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J Ayub Med Coll Abbottabad. 2007 Jul-Sep;19(3):15-8.

Transperitoneal approach for radical nephrectomy: five years experience at Pakistan Institute of Medical Sciences, Islamabad, Pakistan.

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Department of Urology, Pakistan Institute of Medical Sciences, Islamabad.



Renal cell carcinoma (RCC) comprises 85% of all renal neoplasms. Radical nephrectomy is the only hope of cure for patients with RCC. Role of chemotherapy and radiotherapy is very limited because of the chemo-radio resistant nature of these tumours. Several surgical approaches have been employed depending upon surgeon preference, size and location of the tumour. Objective of this study is to share the five years experience (from 1999 to 2004) of radical nephrectomy at Urology Department, Pakistan Institute of Medical Sciences (PIMS), that was performed through anterior sub costal trans-peritoneal incision.


It was a descriptive type of study with convenient non probability sampling technique. 100 patients were included. Patients were assessed by their mode of presentation, laboratory investigations, intra-operative findings, control of renal pedicle, total operative time, blood loss, intra-operative and post operative complications. The observations were noted on a proforma and analysed on SPSS version 10.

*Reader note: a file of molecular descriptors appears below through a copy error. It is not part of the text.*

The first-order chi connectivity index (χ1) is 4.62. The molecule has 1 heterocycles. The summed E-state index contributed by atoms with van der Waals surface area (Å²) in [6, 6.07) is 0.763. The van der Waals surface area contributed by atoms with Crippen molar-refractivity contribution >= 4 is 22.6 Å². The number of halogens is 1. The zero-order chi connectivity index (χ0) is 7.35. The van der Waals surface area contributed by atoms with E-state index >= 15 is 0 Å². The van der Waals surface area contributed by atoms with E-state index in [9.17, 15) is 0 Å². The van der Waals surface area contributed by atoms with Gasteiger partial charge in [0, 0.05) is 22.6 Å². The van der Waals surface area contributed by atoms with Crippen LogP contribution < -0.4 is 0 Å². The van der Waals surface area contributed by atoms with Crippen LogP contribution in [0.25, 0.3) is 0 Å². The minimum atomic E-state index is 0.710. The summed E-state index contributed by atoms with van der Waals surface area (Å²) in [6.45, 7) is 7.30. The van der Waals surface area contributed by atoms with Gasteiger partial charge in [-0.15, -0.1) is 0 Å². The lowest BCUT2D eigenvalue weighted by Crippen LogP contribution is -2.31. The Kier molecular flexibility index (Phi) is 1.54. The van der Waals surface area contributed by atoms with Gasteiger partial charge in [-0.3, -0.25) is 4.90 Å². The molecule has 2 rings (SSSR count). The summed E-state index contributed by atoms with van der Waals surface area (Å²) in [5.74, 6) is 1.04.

Out of 100 patients, 64% were male and 36% were female with mean age of 58 years. Most common presentation was pain, present in 60% of patients. 88% of patients had normal renal function test. Average tumour size was 7.93 cm, diagnosed on ultrasonography (USG) and CT scan. Average time taken to get control of renal pedicle was 73.2 minutes. 20% of patients needed venacavatomy and thrombectomy, which was easier through this approach. Mean operative time was 129.44 minutes. Average blood loss was 274.2 ml. No intra-operative complications were seen. Mortality rate was 4%.


Radical nephrectomy is still the best option for treatment of renal cell carcinoma. There are various surgical approaches, however, anterior subcostal transperitoneal approach is more effective with early control of renal pedicle, less blood loss and minimal manipulation of the kidney thus minimizing the risk of embolism.

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